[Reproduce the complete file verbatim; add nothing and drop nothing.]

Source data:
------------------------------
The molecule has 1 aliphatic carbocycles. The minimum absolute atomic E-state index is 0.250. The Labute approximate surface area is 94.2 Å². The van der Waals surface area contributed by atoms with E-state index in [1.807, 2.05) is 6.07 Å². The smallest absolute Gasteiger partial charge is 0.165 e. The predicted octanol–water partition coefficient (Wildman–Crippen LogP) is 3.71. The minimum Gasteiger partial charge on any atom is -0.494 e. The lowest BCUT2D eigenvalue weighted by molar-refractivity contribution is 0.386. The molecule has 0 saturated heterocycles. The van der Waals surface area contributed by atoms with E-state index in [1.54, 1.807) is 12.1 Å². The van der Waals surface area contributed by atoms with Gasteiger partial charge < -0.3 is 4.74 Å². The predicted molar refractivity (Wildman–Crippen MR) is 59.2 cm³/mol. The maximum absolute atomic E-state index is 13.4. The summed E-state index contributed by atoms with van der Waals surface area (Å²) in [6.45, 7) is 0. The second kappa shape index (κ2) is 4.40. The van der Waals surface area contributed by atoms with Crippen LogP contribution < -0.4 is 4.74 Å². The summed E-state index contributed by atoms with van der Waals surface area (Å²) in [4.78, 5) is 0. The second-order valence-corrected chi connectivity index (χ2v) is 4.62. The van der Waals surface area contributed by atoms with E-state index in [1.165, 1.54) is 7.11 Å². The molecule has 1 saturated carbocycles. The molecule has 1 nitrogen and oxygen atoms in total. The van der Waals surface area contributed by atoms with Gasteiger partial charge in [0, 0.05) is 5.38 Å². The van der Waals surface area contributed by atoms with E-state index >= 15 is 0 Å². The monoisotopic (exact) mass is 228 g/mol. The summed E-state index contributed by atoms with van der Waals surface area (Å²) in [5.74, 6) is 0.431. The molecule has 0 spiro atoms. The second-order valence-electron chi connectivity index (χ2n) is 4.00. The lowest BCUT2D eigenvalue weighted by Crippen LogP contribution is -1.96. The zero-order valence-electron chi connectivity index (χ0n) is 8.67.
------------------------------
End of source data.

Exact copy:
The molecule has 1 aliphatic carbocycles. The minimum absolute atomic E-state index is 0.250. The Labute approximate surface area is 94.2 Å². The van der Waals surface area contributed by atoms with E-state index in [1.807, 2.05) is 6.07 Å². The smallest absolute Gasteiger partial charge is 0.165 e. The predicted octanol–water partition coefficient (Wildman–Crippen LogP) is 3.71. The minimum Gasteiger partial charge on any atom is -0.494 e. The lowest BCUT2D eigenvalue weighted by molar-refractivity contribution is 0.386. The molecule has 0 saturated heterocycles. The van der Waals surface area contributed by atoms with E-state index in [1.54, 1.807) is 12.1 Å². The van der Waals surface area contributed by atoms with Gasteiger partial charge < -0.3 is 4.74 Å². The predicted molar refractivity (Wildman–Crippen MR) is 59.2 cm³/mol. The maximum absolute atomic E-state index is 13.4. The summed E-state index contributed by atoms with van der Waals surface area (Å²) in [6.45, 7) is 0. The second kappa shape index (κ2) is 4.40. The van der Waals surface area contributed by atoms with Crippen LogP contribution < -0.4 is 4.74 Å². The summed E-state index contributed by atoms with van der Waals surface area (Å²) in [4.78, 5) is 0. The second-order valence-corrected chi connectivity index (χ2v) is 4.62. The van der Waals surface area contributed by atoms with E-state index in [1.165, 1.54) is 7.11 Å². The molecule has 1 saturated carbocycles. The molecule has 1 nitrogen and oxygen atoms in total. The van der Waals surface area contributed by atoms with Gasteiger partial charge in [0, 0.05) is 5.38 Å². The van der Waals surface area contributed by atoms with E-state index >= 15 is 0 Å². The monoisotopic (exact) mass is 228 g/mol. The summed E-state index contributed by atoms with van der Waals surface area (Å²) in [5.74, 6) is 0.431. The molecule has 0 spiro atoms. The second-order valence-electron chi connectivity index (χ2n) is 4.00. The lowest BCUT2D eigenvalue weighted by Crippen LogP contribution is -1.96. The zero-order valence-electron chi connectivity index (χ0n) is 8.67.